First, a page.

Four LAS Faculty Receive 2014 UIC Researcher of the Year Awards
The University of Illinois at Chicago Office of the Vice Chancellor for Research (OVCR) is pleased to announce the recipients of the 2014 UIC Researcher of the Year awards. These honors recognize the efforts and commitment of scholars who have demonstrated outstanding research and scholarly achievements to advance the knowledge in their field of expertise.
The Distinguished Researcher award is given to five UIC researchers who have demonstrated outstanding achievements in their field of expertise. The Rising Star award is given to five UIC early career scholars who have demonstrated outstanding promise to become future leaders in their area of expertise.
The 2014 College of Liberal Arts and Sciences Honorees are:
*Distinguished: Wonhwa Cho, Ph.D., Distinguished Professor of Chemical Biology, Chemistry, Liberal Arts & Sciences. Dr. Cho has made several seminal advances to his field of chemical biology in the area of protein-lipid interactions. In 2011, his group developed a breakthrough sensor-based fluorescence imaging technique that allows accurate time-resolved determination of local lipid concentrations in living cells. This technique not only provided a powerful new tool for monitoring all lipid processes but also revealed critical new information that lipids serve as local allosteric regulators that control a wide variety of biological processes. This paradigm shifting discovery has been widely recognized and will continue to have significant impact on drug-development strategies to treat major classes of diseases. Dr. Cho is the sole PI on three NIH R01 grants.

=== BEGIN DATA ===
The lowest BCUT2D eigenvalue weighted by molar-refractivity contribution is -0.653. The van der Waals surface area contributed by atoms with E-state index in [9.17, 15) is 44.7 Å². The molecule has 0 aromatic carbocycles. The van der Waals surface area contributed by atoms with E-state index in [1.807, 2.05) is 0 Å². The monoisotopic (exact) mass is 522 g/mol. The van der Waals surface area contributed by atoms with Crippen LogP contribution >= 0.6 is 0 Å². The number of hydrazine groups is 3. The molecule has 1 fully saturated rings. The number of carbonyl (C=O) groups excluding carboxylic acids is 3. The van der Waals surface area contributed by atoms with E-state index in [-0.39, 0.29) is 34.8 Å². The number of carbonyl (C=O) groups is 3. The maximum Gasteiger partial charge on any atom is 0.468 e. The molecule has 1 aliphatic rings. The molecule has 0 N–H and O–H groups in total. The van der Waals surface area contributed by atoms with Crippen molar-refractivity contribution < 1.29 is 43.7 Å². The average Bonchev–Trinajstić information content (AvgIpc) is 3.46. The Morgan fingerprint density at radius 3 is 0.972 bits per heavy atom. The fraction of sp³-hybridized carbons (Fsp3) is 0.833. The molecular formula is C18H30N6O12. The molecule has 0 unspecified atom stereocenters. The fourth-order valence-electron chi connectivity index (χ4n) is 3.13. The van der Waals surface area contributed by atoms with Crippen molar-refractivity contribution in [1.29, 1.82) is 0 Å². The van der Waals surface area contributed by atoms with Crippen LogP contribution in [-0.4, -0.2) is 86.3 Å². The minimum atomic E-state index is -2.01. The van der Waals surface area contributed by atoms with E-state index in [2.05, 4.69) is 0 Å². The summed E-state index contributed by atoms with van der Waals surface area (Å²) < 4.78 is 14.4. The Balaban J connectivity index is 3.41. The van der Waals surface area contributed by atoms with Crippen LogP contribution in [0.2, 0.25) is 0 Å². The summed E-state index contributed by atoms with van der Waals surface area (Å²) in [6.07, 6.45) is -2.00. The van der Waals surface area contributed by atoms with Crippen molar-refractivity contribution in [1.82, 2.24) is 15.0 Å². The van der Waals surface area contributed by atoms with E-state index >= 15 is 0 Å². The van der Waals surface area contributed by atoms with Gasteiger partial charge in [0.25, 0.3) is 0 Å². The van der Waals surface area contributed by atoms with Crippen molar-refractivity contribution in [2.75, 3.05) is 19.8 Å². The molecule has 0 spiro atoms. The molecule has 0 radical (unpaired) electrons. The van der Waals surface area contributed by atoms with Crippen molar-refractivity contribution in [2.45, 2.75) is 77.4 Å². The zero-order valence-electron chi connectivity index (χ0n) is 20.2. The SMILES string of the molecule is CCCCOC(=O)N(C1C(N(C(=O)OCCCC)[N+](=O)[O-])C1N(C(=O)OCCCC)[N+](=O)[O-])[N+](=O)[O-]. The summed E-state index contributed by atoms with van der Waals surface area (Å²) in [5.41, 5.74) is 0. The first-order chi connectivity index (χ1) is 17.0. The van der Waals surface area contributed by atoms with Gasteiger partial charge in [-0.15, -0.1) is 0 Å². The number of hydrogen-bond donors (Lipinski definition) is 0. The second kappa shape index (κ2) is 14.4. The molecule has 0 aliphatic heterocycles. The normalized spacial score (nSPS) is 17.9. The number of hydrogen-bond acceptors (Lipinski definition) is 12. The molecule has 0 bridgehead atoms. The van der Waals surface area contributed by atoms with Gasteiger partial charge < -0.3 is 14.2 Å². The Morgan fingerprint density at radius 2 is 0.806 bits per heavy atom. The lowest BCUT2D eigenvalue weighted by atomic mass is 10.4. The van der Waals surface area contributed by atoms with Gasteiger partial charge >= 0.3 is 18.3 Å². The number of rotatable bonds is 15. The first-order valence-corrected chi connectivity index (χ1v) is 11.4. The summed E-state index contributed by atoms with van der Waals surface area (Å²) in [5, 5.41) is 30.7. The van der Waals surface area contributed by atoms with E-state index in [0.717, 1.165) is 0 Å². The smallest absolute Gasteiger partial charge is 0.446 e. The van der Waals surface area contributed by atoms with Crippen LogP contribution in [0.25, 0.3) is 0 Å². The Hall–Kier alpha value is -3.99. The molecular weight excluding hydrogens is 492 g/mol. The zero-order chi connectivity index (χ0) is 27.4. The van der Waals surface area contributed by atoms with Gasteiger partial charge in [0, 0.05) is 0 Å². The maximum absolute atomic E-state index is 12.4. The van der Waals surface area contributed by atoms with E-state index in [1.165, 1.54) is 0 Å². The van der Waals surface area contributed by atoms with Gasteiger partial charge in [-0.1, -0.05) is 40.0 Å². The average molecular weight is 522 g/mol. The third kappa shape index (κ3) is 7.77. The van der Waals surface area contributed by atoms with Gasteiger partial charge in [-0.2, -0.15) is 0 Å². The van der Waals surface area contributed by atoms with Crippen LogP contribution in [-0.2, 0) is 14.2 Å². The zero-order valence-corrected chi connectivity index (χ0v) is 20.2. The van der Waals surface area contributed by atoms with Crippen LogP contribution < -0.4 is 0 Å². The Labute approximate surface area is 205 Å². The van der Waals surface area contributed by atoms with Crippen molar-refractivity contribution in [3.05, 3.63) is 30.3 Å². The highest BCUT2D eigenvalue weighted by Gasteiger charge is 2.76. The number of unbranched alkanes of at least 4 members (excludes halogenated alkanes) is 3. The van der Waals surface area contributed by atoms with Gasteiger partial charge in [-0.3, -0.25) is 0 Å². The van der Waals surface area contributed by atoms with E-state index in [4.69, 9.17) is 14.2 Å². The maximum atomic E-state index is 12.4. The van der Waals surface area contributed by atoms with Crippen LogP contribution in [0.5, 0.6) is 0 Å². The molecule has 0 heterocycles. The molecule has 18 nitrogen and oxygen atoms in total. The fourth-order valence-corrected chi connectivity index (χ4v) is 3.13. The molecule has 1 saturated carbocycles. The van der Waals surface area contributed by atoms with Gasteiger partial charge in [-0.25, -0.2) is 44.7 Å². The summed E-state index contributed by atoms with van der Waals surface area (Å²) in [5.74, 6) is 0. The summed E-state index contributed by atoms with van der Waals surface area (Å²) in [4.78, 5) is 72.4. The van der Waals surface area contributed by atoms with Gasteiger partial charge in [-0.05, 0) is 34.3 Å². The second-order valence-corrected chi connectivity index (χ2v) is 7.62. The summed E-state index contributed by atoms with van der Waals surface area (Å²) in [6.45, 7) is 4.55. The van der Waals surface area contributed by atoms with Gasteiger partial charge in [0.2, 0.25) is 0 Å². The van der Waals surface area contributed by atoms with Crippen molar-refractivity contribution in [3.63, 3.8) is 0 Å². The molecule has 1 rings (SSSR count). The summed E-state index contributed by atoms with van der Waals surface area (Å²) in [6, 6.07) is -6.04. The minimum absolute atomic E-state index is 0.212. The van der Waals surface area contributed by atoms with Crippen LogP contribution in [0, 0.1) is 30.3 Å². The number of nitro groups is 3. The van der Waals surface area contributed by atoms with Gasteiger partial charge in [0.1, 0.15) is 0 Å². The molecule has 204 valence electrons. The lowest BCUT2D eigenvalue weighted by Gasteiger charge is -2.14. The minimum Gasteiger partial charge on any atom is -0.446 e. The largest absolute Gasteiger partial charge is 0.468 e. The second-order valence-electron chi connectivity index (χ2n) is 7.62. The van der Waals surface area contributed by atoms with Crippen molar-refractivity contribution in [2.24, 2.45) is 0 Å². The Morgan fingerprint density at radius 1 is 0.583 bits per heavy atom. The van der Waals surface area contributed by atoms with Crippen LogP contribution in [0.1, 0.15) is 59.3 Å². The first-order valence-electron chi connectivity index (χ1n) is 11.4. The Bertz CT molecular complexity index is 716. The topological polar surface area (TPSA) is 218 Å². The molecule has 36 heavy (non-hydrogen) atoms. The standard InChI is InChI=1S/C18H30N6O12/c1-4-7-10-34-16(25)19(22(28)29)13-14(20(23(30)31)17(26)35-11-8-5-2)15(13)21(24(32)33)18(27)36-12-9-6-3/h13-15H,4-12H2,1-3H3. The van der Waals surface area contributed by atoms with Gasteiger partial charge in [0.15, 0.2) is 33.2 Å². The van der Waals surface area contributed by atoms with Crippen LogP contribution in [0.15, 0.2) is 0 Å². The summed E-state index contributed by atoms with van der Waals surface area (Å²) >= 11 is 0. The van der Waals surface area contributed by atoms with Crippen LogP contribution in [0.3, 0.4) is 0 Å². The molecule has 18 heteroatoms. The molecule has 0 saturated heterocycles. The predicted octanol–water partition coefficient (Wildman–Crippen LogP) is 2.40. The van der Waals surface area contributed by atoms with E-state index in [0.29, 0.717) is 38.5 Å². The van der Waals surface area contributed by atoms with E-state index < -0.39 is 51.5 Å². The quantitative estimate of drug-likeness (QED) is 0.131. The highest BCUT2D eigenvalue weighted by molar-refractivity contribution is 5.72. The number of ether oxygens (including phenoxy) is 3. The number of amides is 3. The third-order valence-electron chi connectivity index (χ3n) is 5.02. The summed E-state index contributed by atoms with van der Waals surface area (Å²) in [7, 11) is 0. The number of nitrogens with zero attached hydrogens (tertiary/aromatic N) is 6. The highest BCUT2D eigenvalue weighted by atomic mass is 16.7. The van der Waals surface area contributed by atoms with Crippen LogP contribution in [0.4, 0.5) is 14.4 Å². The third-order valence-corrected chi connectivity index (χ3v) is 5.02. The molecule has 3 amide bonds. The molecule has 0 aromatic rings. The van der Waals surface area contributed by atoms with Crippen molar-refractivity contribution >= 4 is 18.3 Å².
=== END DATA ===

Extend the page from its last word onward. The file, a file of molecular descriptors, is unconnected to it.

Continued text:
*Rising Star: Roger Reeves, Ph.D., Assistant Professor, English, Liberal Arts and Sciences. Dr. Reeves emergence as a major poet has been extraordinarily swift and decisive since his first faculty appointment as an Assistant Professor at UIC in 2011. Reeves poetry has had an effect on the literary field by virtue of the combination of extraordinary technical skill and scope, from poems focused on the African American experience, both historical and contemporary, to other moments of historical and personal trauma . Professor Reeves takes his work into the community through readings and activities in Chicago Public Schools. His individual poems have won a series of major prizes and national fellowships including at the National Endowment for the Arts and Princeton University. His first book, King Me, received the 2014 Larry Levis Reading Prize and the John C. Zacharis First Book Award. His work has been endorsed by major scholars including Natasha Trethewey, Poet Laureate of the United States.